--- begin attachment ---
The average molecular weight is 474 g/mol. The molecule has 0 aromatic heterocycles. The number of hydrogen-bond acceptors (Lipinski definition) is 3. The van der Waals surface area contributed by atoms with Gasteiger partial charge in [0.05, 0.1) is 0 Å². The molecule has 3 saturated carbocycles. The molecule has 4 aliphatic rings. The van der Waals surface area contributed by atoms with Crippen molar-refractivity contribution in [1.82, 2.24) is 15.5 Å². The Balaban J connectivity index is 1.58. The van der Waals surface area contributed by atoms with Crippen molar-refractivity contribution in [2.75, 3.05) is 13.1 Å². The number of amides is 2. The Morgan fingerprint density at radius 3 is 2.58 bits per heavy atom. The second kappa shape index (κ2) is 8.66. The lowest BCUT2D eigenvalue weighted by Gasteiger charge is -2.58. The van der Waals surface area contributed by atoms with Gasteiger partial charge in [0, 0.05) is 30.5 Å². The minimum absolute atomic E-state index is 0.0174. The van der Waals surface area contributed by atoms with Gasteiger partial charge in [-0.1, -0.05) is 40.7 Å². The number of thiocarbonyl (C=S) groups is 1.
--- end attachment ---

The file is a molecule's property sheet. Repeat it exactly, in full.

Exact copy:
The average molecular weight is 474 g/mol. The molecule has 0 aromatic heterocycles. The number of hydrogen-bond acceptors (Lipinski definition) is 3. The van der Waals surface area contributed by atoms with Gasteiger partial charge in [0.05, 0.1) is 0 Å². The molecule has 3 saturated carbocycles. The molecule has 4 aliphatic rings. The van der Waals surface area contributed by atoms with Crippen molar-refractivity contribution in [1.82, 2.24) is 15.5 Å². The Balaban J connectivity index is 1.58. The van der Waals surface area contributed by atoms with Crippen molar-refractivity contribution in [2.75, 3.05) is 13.1 Å². The number of amides is 2. The Morgan fingerprint density at radius 3 is 2.58 bits per heavy atom. The second kappa shape index (κ2) is 8.66. The lowest BCUT2D eigenvalue weighted by Gasteiger charge is -2.58. The van der Waals surface area contributed by atoms with Gasteiger partial charge in [0, 0.05) is 30.5 Å². The minimum absolute atomic E-state index is 0.0174. The van der Waals surface area contributed by atoms with Gasteiger partial charge in [-0.1, -0.05) is 40.7 Å². The number of thiocarbonyl (C=S) groups is 1.